I then discovered that Santal is also the name of a popular range of fizzy fruit drinks in Italy, Portugal, Brazil and Australia. Confused, I asked the Mrs. And she told me Santal was French for Sandalwood.

Sniff number two and I began to get past the alcohol smell and my spidey senses detected something sweet and fruit-like ….well like a fizzy fruit drink actually.

Noted in its absence, was the smell of cannabis!

No contact high, no light-headedness, no desire to play air guitar and talk like Jeff Spicoli, no late-night search for cheese nips and other munchies. Clearly this was a case of false advertising.

I began to think of who they could use as an advertising spokesperson. Unfortunately Bob Marley is dead. Cheech and Chong seem too obvious!

What about Bill Clinton? How could you trust him to endorse the perfume if he never inhales it? How about Ricky Williams of the Miami Dolphins? “I failed my urine test again but really …it was only because of my cologne!”

I also now wondered if Cannabis Santal was available in various grades of quality (and what their associated street values would be). Was there a Maui-Wowwee version? A home-grown Alaska-windowbox skunk version?

OK, time to digress …

Cannabis is a genus of flowering plant that includes one or more species. The plant is believed to have originated in the mountainous regions just north-west of the Himalayas in India
. AHA …the Santals must have something to do with this!

Though it could also come from Northern Africa
. It is also known as hemp, although this term usually refers to cannabis cultivated for non-drug use. As a drug it usually comes in the form of dried flowers (marijuana), resin (hashish), or various extracts collectively referred to as hash oil.

Sandalwood … well just a wood …and not good fodder for cheeky comments so I won’t say so much about it.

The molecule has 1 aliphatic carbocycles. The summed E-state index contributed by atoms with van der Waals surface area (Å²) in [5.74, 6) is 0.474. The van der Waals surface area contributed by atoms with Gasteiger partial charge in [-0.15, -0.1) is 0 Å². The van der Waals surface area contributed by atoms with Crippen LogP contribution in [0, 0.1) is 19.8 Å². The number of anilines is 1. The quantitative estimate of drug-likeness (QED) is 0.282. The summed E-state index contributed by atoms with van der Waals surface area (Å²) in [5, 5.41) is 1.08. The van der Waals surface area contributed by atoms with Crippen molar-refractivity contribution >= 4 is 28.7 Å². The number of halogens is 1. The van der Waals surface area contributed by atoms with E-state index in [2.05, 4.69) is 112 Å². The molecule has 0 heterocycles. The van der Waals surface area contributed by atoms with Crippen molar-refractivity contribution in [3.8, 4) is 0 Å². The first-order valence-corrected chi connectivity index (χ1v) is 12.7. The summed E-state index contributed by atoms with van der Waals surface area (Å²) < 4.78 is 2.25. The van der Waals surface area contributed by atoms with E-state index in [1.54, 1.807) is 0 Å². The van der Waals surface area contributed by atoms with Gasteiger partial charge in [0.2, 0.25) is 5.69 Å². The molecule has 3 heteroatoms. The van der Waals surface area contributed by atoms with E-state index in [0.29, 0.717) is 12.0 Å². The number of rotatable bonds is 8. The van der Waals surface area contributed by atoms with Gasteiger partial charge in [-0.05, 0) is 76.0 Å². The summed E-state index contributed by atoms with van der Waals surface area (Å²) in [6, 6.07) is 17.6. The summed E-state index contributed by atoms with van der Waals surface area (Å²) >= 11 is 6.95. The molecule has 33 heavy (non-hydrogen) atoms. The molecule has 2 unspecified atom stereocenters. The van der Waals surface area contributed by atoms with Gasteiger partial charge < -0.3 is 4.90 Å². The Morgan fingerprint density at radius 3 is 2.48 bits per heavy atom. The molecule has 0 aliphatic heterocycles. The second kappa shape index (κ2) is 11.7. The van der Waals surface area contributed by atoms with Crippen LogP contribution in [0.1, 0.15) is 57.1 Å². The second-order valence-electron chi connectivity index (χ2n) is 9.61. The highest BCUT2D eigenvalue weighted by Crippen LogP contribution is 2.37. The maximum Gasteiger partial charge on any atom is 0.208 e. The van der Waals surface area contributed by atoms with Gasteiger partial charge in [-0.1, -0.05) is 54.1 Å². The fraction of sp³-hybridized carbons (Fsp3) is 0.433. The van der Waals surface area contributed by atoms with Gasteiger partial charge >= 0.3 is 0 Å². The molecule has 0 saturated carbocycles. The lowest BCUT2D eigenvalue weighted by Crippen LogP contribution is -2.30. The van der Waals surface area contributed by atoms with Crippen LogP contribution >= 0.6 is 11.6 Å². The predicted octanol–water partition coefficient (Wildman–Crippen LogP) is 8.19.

Getting back to the scent …

It is highly (pardon the pun) wearable and very pleasant. All kidding on the name aside, I would recommend it (and even wear it) though I think it could be a wee bit overpowering if you put on too much.

Though the cannabis won’t give you the munchies per se … I did feel a slight bit peckish from the food smells. I am guessing there was either a cocoa or vanilla bean kind of smell and as I mentioned earlier … fruit (Kind of like tangerines).

To be honest, I half expected it smell like POT pourri.

Surely my wife will tell me I’m from Mars and am just imagining those smells from ingredients that aren’t really there. That it’s just rose oil or some such. But that’s what MY nose tells me and I’m sticking with it.

Seacrest Out.


(Courtesy of:

* All schoolbooks were made from hemp or flax paper until the 1880s.
* It was LEGAL TO PAY TAXES WITH HEMP in America from 1631 until the early 1800s.
* REFUSING TO GROW HEMP in America during the 17th and 18th Centuries WAS AGAINST THE LAW! You could be jailed in Virginia for refusing to grow hemp from 1763 to 1769.
* George Washington, Thomas Jefferson and other founding fathers GREW HEMP. Jefferson smuggled hemp seeds from China to France then to America.
* Benjamin Franklin owned one of the first paper mills in America and it processed hemp. Also, the War of 1812 was fought over hemp. Napoleon wanted to cut off Moscow's export to England.
* For thousands of years, 90% of all ships' sails and rope were made from hemp. The word 'canvas' is Dutch for cannabis.
* 80% of all textiles, fabrics, clothes, linen, drapes, bed sheets, etc. were made from hemp until the 1820s with the introduction of the cotton gin.
* The first Bibles, maps, charts, Betsy Ross's flag, the first drafts of the Declaration of Independence and the Constitution were made from hemp.
* The first crop grown in many states was hemp. 1850 was a peak year for Kentucky producing 40,000 tons. Hemp was the largest cash crop until the 20th Century.
* Oldest known records of hemp farming go back 5000 years in China, although hemp industrialization probably goes back to ancient Egypt.
* Rembrants, Gainsboroughs, Van Goghs as well as most early canvas paintings were principally painted on hemp linen.
* In 1916, the U.S. Government predicted that by the 1940s all paper would come from hemp and that no more trees need to be cut down. Government studies report that 1 acre of hemp equals 4.1 acres of trees. Plans were in the works to implement such programs;
* Quality paints and varnishes were made from hemp seed oil until 1937. 58,000 tons of hemp seeds were used in America for paint products in 1935;
* Henry Ford's first Model-T was built to run on hemp gasoline and the CAR ITSELF WAS CONTRUCTED FROM HEMP! On his large estate, Ford was photographed among his hemp fields. The car, 'grown from the soil,' had hemp plastic panels whose impact strength was 10 times stronger than steel.

Wednesday, May 17, 2006

Perfume Review: Burberry London by Burberry